The Old Town Square and the surrounding quarter form the heart of the city of Prague. The lively square is lined with magnificent buildings in different architectural styles, from Gothic to Baroque.
In the fourteenth century, the city built around the Prague Castle expanded to the right bank. The history of the square goes back even further: as early as in 1091 a market existed at the site of the Old Town Square.
The square and surrounding streets are pedestrian zones, and during summer tourists relax and have a beer here at one of the many outdoor cafés while being surrounded by many remarkable medieval buildings. The whole square is bordered by colorful houses, palaces and churches. Some of the most prominent buildings around the square are the Old Town Hall (famous for its astronomical clock), the Týn Church, the Kinský Palace and the St. Nicholas Church.
Old Town Hall
The most famous building on the Old Town Square is the fourteenth-century Old Town Hall. Its Gothic tower, built in 1364, is one of the most recognizable buildings in Prague.
The tower is famous for its magnificent astronomical clock, built in 1410. It is the oldest such clock in Europe. Throngs of tourists gather in front of the clock every hour to witness the procession of miniature figures.
St. Nicholas Church
To the north, the square is bordered by the eighteenth-century St. Nicholas Church. It is one of the most beautiful of all Baroque churches in Prague, and its interior is especially impressive.
Among the other buildings on this side of the square stands a profusely decorated building in Jugendstil style. It was erected at the end of the nineteenth century for an insurance company, but was later used as a government building.
The Týn Church is probably the most recognizable church in Prague thanks to its many spires. Construction of the Gothic church started in the fourteenth century, but the spires were only finished in 1511. In front of the church is the historic Týn School, an arcaded Gothic building that gives access to the church.
Nearby is another interesting Gothic building: the House at the Stone Bell. The building had a Baroque facade, but it was removed in 1980 to give the building back its original fourteenth-century appearance. Note the beautiful Gothic windows.
To the left of the House at the Stone Clock is the Goltz-Kinský Palace, a beautiful building with a delicate Rococo facade. Originally built by the Goltz family, the building was later purchased by Kinský, a diplomat of the emperor. In February 1948 Klement Gottwald, the communist leader, held a speech from the balcony of this palace which would eventually lead to the proclamation of a communist state.
South Side of the Square
The south side of the square is composed of a series of beautiful buildings with colorful Renaissance and Baroque facades. Some of the most notable buildings include the Štorch House, a Renaissance building with a painting of St. Wenceslas and ‘At the Stone Table’, a nice example of Baroque architecture.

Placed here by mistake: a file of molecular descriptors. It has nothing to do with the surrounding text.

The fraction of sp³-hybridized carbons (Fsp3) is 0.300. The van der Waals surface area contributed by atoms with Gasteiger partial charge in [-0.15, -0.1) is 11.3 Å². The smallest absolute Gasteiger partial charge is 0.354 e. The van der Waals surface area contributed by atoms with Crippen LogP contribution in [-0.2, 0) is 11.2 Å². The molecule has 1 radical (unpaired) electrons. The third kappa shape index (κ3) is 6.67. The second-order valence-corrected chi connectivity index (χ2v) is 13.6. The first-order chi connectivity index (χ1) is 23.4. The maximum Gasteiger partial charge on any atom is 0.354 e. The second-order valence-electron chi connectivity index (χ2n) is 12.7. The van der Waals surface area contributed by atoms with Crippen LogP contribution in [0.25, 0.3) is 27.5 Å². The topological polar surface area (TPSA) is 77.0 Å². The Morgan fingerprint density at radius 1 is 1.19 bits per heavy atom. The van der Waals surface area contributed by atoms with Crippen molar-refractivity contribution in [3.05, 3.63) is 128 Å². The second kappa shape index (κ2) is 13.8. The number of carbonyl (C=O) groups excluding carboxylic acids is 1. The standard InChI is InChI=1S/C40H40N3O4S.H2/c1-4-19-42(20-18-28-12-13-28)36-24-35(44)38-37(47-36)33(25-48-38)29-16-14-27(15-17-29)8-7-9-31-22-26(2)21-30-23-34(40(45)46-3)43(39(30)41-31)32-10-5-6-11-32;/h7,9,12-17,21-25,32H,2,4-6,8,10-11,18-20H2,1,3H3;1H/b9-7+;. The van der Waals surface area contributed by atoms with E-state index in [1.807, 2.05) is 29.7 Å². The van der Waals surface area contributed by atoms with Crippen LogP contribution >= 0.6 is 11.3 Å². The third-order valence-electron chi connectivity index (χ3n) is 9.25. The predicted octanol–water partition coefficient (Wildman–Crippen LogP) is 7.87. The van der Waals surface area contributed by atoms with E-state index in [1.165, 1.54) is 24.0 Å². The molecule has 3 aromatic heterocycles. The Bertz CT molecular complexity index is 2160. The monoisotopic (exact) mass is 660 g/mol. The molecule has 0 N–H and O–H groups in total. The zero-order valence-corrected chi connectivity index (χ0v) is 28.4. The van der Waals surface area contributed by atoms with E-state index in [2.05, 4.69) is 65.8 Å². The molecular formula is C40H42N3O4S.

Other buildings bear names such as ‘At the Golden Unicorn’, ‘At the Stone Ram’, ‘At the Red Fox’ and ‘At the Blue Star’. The names of the buildings were often derived from signs or plaques. The house ‘At the Stone Ram’ for instance is named after a stone relief on the facade that depicts a young virgin with a ram. These names had a practical purpose: in the past houses were not numbered, so they were identified by their name.
Jan Hus Monument
In the north-east corner of the square is the large Jan Hus Monument. It was erected in 1915 to mark the 500th anniversary of the reformer’s death at the stake. Jan Hus, born in 1369, was besides a reformer also a fervent Czech nationalist. In 1415, he was declared a heretic at the council of Constance.
The monument depicts the persecution of the Czech nationalists and their reemergence two hundred years later, with the imposing figure of Jan Hus at the center.
Just south of the Jan Hus Monument stands the Marian Column. This 16-meter-tall column was originally built in 1850 to celebrate the victory of the Bohemians at the Battle of Prague during the Thirty Years’ War. It showed a pedestal with allegorical figures and a statue of the Virgin Mary at the top of the column. In 1918, when the Habsburg Empire was on its last legs, Czechoslovak Nationalists demolished the monument, which was seen as a symbol of oppression. The surviving remains of the monument are displayed in the Lapidarium.
In the 1990s, after the dissolution of Czechoslovakia, proposals were made to reconstruct the column as a sign of reconciliation. It would take until 2020 before the city council approved the reconstruction. That same year, the column was rebuilt on the Old Town Square, albeit without the allegorical statues of archangels fighting evil that used to adorn the pedestal. However, it is possible that they will be added later.